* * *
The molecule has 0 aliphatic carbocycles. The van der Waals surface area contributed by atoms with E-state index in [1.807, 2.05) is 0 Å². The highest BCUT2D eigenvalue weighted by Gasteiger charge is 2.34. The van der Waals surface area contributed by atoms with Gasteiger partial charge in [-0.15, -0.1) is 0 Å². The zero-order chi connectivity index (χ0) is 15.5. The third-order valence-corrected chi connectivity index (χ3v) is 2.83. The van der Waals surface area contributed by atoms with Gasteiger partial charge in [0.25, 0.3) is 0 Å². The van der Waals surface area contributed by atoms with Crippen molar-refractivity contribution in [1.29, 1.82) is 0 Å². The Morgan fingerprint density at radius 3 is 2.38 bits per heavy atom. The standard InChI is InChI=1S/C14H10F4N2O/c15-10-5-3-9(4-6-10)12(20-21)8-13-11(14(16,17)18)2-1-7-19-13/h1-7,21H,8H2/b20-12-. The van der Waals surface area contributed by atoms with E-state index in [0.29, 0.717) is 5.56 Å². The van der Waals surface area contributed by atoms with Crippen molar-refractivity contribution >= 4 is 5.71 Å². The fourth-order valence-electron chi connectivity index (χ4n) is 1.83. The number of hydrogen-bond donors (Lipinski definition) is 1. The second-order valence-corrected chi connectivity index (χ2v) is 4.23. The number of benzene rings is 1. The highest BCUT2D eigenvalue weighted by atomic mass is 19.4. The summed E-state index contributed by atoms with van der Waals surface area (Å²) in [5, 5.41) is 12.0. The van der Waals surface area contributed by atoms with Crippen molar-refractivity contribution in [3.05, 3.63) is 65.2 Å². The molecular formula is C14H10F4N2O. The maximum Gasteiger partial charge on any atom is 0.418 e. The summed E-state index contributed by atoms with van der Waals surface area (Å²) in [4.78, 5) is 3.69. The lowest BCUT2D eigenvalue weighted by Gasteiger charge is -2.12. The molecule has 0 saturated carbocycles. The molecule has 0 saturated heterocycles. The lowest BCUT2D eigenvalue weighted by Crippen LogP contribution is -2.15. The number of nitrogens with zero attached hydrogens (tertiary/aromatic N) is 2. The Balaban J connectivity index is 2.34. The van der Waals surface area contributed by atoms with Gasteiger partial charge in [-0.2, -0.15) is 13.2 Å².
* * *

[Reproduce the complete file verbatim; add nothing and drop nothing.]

The molecule has 0 aliphatic carbocycles. The van der Waals surface area contributed by atoms with E-state index in [1.807, 2.05) is 0 Å². The highest BCUT2D eigenvalue weighted by Gasteiger charge is 2.34. The van der Waals surface area contributed by atoms with Gasteiger partial charge in [-0.15, -0.1) is 0 Å². The zero-order chi connectivity index (χ0) is 15.5. The third-order valence-corrected chi connectivity index (χ3v) is 2.83. The van der Waals surface area contributed by atoms with Gasteiger partial charge in [0.25, 0.3) is 0 Å². The van der Waals surface area contributed by atoms with Crippen molar-refractivity contribution in [1.29, 1.82) is 0 Å². The Morgan fingerprint density at radius 3 is 2.38 bits per heavy atom. The standard InChI is InChI=1S/C14H10F4N2O/c15-10-5-3-9(4-6-10)12(20-21)8-13-11(14(16,17)18)2-1-7-19-13/h1-7,21H,8H2/b20-12-. The van der Waals surface area contributed by atoms with E-state index in [0.29, 0.717) is 5.56 Å². The van der Waals surface area contributed by atoms with Crippen molar-refractivity contribution >= 4 is 5.71 Å². The fourth-order valence-electron chi connectivity index (χ4n) is 1.83. The number of hydrogen-bond donors (Lipinski definition) is 1. The second-order valence-corrected chi connectivity index (χ2v) is 4.23. The number of benzene rings is 1. The highest BCUT2D eigenvalue weighted by atomic mass is 19.4. The summed E-state index contributed by atoms with van der Waals surface area (Å²) in [5, 5.41) is 12.0. The van der Waals surface area contributed by atoms with Crippen molar-refractivity contribution in [3.05, 3.63) is 65.2 Å². The molecular formula is C14H10F4N2O. The maximum Gasteiger partial charge on any atom is 0.418 e. The summed E-state index contributed by atoms with van der Waals surface area (Å²) in [4.78, 5) is 3.69. The lowest BCUT2D eigenvalue weighted by Gasteiger charge is -2.12. The molecule has 0 saturated carbocycles. The molecule has 0 saturated heterocycles. The lowest BCUT2D eigenvalue weighted by Crippen LogP contribution is -2.15. The number of nitrogens with zero attached hydrogens (tertiary/aromatic N) is 2. The Balaban J connectivity index is 2.34. The van der Waals surface area contributed by atoms with Gasteiger partial charge in [-0.2, -0.15) is 13.2 Å².